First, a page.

Fitch to Reconsider PEMEX RatingBy Peter Appleby | Thu, 04/02/2020 - 17:16
Fitch Ratings, one of the world’s so-called “Big Three” rating agencies, yesterday reported that it will be reviewing PEMEX’s credit ratings before the end of April. The agency, part of the larger UK-US Fitch Group, is concerned about the company’s weak liquidity and exposure to price volatilities, El Economista reported. Fitch analyst Joe Bormann explained during a webinar that PEMEX’s bonds have been deeply affected by the OPEC+ alliance breakup, which saw Russia and Saudi Arabia go head-to-head in a price war. Additionally, PEMEX bonds maturing in 2027 have lost 31 percent of their value since January.
The statement comes after Fitch Rating’s announcement of its oil price expectations cut globally as a result of the COVID-19 crisis and a price war that have led to prices falling to their lowest point in decades. The Mexican crude oil basket value closed at US$10.61 yesterday, from a price of US$59.35 on January 6 of this year. The Mexican basket lost a further 1.39 percent of its value during yesterday’s trading, while Brent crude futures for June rose 8.8 percent and WTI’s future for May rose 0.54 percent.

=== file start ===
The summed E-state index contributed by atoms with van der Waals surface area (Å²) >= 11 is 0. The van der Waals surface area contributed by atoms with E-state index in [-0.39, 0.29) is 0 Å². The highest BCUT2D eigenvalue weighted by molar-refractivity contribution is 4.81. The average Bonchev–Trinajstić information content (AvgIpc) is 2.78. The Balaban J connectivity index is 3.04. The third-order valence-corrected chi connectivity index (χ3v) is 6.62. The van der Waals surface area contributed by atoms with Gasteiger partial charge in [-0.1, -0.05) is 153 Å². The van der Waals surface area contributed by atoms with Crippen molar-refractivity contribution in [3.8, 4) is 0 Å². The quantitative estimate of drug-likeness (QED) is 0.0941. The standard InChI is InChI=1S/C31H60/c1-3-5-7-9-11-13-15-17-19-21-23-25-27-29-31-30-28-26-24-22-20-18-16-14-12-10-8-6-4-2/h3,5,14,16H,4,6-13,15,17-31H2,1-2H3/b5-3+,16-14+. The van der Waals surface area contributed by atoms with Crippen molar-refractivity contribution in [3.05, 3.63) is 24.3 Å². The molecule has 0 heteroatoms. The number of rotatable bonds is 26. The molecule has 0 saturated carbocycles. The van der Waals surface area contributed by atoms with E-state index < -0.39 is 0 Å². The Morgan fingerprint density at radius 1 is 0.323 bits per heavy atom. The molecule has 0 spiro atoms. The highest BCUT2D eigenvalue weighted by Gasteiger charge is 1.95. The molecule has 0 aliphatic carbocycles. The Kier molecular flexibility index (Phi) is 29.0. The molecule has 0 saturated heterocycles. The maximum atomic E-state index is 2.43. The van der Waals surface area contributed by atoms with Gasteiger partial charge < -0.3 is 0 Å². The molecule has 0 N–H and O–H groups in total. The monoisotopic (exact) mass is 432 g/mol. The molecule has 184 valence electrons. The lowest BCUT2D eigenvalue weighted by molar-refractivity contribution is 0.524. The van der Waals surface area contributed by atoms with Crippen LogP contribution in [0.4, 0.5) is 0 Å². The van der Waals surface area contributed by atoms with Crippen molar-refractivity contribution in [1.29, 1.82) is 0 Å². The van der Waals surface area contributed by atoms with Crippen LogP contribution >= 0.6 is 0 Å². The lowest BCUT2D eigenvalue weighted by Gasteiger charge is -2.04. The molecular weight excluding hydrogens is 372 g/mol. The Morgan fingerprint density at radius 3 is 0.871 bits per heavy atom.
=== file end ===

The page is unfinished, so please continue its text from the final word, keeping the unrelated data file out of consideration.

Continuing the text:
Fitch’s reassessment comes following last week’s Standard & Poor’s downgrade of PEMEX’s global scale foreign currency and local currency ratings from BBB+ to BBB and A- to BBB+ respectively, and Mexico’s sovereign rating cuts from BBB+ to BBB.
There have been a variety of pessimistic forecasts for the Mexican economy that come from respected credit rating agencies and banking institutions. At the end of March, Moody’s forecast a 3.7 percent retraction of Mexico’s economy during 2020 and a recuperation in 2021 of 0.9 percent. One of the most gloomy predictions came from US bank JP Morgan, which suggested a 7 percent contraction during 2020. Meanwhile, Bank of America says the Mexican economy will contract 8 percent this year. Banxico forecast a 2020 retraction of 3.5 percent in its Private Sector Economy Expectations survey.